MADISON (WKOW) -- A family of red foxes has become a fixture on the UW-Madison campus, contributing to scientific research, and becoming an attractions for dozens of students.
The frequent sighting of the vixen and her eight young, known as kits, has led to an area on Linden Drive being roped off, to protect their den. Associate professor in forest and wildlife ecology David Drake tells 27 News students in droves have assembled along the ropes to watch the foxes romp and play on the grassy area near the den, seemingly undisturbed by all the watching eyes.
Drake says the fox family arrived on campus last fall, with the kits born in late February.
He says red foxes have adapted to urban environments.
Senior student Holly Hovanec took the presence of the foxes as an opportunity to expand a research project on coyotes, ot include foxes. Hovanec was able to place a radio-tracking collar on the male fox of the group. The collar and the campus presence of the family have allowed Hovanec to study their habitat, interactions, and travels.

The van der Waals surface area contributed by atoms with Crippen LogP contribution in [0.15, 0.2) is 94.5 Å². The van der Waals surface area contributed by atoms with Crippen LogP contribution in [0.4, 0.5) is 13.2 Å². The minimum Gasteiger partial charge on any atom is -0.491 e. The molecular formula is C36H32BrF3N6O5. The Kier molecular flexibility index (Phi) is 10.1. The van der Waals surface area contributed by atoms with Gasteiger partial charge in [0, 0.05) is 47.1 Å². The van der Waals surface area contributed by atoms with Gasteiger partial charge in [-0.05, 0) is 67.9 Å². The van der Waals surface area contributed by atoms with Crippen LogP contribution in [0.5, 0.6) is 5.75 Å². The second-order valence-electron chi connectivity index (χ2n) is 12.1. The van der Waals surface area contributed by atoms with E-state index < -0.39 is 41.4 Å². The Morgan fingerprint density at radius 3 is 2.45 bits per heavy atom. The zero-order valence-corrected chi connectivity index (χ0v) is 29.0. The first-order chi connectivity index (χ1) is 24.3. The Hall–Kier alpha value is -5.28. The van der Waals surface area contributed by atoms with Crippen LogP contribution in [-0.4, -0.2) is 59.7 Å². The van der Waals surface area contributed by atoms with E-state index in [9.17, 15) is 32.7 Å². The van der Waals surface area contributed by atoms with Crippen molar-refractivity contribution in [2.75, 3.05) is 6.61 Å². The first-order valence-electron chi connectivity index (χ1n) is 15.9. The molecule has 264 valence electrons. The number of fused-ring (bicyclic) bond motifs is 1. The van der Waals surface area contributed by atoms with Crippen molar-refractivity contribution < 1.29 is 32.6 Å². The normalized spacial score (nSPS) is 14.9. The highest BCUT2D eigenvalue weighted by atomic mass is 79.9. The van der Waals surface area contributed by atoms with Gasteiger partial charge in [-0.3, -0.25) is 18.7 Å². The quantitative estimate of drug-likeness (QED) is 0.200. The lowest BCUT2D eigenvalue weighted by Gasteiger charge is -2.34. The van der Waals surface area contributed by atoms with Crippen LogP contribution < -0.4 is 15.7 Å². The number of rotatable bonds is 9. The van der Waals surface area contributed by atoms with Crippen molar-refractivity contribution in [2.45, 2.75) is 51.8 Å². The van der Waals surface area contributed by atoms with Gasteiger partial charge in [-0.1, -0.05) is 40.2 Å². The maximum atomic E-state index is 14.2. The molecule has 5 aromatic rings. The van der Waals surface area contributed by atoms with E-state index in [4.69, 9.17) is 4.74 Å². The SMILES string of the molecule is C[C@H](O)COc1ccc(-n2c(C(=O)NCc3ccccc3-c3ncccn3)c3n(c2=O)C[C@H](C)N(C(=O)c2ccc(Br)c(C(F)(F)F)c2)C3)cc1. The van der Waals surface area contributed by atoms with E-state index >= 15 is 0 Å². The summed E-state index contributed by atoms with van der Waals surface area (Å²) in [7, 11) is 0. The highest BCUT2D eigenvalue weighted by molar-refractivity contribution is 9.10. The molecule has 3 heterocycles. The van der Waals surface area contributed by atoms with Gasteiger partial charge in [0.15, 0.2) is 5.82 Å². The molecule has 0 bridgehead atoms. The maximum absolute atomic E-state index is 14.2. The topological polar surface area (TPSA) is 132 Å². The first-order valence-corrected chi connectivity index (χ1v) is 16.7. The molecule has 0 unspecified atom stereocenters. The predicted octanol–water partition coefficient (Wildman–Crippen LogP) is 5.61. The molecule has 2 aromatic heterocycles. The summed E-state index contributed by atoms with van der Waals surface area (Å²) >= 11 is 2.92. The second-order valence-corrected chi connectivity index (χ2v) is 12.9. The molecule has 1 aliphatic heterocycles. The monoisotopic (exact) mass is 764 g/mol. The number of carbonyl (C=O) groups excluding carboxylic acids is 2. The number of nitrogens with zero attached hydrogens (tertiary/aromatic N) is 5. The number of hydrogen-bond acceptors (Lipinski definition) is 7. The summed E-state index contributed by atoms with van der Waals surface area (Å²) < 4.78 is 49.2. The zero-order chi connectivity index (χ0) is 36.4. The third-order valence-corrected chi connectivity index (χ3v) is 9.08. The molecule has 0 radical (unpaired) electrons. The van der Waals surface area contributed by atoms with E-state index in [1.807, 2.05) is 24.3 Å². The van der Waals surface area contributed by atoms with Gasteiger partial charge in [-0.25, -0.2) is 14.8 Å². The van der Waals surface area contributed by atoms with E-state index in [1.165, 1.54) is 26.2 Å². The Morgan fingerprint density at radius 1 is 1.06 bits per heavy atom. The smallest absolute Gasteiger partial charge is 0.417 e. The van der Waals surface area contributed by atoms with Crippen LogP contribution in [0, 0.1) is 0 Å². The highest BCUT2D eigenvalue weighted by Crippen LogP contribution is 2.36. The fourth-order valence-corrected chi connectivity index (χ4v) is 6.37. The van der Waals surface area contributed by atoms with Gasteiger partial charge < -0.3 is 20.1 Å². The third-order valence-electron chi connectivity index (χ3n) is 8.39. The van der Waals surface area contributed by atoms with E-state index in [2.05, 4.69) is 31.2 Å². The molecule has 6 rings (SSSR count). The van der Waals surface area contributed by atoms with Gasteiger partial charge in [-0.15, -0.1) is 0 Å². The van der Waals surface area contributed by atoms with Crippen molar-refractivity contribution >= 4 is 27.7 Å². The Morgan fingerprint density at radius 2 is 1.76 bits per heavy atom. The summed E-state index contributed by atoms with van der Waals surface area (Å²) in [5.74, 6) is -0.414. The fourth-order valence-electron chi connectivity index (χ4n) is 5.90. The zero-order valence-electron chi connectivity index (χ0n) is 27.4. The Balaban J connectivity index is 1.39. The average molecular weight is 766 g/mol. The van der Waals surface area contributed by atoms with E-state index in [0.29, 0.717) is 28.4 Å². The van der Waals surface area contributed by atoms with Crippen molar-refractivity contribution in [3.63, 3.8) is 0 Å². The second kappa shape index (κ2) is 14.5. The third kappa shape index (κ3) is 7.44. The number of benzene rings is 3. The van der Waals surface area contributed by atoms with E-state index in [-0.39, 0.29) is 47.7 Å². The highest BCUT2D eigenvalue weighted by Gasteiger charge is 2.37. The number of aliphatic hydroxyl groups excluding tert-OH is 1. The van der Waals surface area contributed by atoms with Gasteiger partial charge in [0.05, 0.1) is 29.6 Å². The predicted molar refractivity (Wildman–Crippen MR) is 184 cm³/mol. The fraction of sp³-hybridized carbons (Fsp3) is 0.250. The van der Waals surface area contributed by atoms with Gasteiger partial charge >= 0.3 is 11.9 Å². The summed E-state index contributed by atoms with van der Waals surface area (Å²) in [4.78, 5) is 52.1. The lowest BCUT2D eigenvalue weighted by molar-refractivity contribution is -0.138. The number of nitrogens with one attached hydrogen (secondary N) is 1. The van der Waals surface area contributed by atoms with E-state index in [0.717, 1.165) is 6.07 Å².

Drake says the male fox was killed Friday, when hit by a car some four miles from the den on University Avenue. Drake says vehicle traffic is one of the foremost risks for red foxes, as they adopt more urban settings.
Drake says the vixen and the kits continue to appear at various times on campus, but especially on the grass near their adopted campus home. Drake says in a few months, the vixen will push her maturing kits out of her territory as the kits begin to establish themselves as adults.
Another measure of the foxes' celebrity is the UW's School of Human Ecology's Facebook effort to name the foxes.
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